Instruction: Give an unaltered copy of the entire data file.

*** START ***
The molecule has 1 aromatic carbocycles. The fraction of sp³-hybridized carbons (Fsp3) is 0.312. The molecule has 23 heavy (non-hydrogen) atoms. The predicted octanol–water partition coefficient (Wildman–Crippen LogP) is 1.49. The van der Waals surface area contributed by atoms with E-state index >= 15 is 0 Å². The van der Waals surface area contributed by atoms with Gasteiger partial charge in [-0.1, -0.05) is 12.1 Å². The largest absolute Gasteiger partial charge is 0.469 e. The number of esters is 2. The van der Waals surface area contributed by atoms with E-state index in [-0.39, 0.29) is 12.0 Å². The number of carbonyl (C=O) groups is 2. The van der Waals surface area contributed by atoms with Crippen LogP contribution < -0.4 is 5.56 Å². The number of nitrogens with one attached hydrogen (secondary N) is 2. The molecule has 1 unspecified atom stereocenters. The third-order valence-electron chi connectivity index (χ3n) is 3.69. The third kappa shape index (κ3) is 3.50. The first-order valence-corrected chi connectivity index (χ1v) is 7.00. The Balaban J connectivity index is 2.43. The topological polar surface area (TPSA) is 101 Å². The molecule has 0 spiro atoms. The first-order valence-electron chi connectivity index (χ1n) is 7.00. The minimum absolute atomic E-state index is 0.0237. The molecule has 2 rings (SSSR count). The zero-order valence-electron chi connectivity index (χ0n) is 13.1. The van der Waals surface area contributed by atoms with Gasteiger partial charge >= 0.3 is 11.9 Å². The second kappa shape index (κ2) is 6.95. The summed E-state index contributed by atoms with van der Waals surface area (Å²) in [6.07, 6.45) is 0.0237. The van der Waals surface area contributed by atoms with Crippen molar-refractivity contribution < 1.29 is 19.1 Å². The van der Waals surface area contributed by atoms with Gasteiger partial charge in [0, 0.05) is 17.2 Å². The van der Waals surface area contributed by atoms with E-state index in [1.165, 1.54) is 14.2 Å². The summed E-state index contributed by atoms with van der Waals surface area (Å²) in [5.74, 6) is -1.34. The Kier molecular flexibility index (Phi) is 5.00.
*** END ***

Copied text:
The molecule has 1 aromatic carbocycles. The fraction of sp³-hybridized carbons (Fsp3) is 0.312. The molecule has 23 heavy (non-hydrogen) atoms. The predicted octanol–water partition coefficient (Wildman–Crippen LogP) is 1.49. The van der Waals surface area contributed by atoms with E-state index >= 15 is 0 Å². The van der Waals surface area contributed by atoms with Gasteiger partial charge in [-0.1, -0.05) is 12.1 Å². The largest absolute Gasteiger partial charge is 0.469 e. The number of esters is 2. The van der Waals surface area contributed by atoms with E-state index in [-0.39, 0.29) is 12.0 Å². The number of carbonyl (C=O) groups is 2. The van der Waals surface area contributed by atoms with Crippen LogP contribution < -0.4 is 5.56 Å². The number of nitrogens with one attached hydrogen (secondary N) is 2. The molecule has 1 unspecified atom stereocenters. The third-order valence-electron chi connectivity index (χ3n) is 3.69. The third kappa shape index (κ3) is 3.50. The first-order valence-corrected chi connectivity index (χ1v) is 7.00. The Balaban J connectivity index is 2.43. The topological polar surface area (TPSA) is 101 Å². The molecule has 0 spiro atoms. The first-order valence-electron chi connectivity index (χ1n) is 7.00. The minimum absolute atomic E-state index is 0.0237. The molecule has 2 rings (SSSR count). The zero-order valence-electron chi connectivity index (χ0n) is 13.1. The van der Waals surface area contributed by atoms with Gasteiger partial charge >= 0.3 is 11.9 Å². The second kappa shape index (κ2) is 6.95. The summed E-state index contributed by atoms with van der Waals surface area (Å²) in [6.07, 6.45) is 0.0237. The van der Waals surface area contributed by atoms with Crippen molar-refractivity contribution < 1.29 is 19.1 Å². The van der Waals surface area contributed by atoms with Gasteiger partial charge in [0, 0.05) is 17.2 Å². The van der Waals surface area contributed by atoms with E-state index in [1.165, 1.54) is 14.2 Å². The summed E-state index contributed by atoms with van der Waals surface area (Å²) in [5.74, 6) is -1.34. The Kier molecular flexibility index (Phi) is 5.00.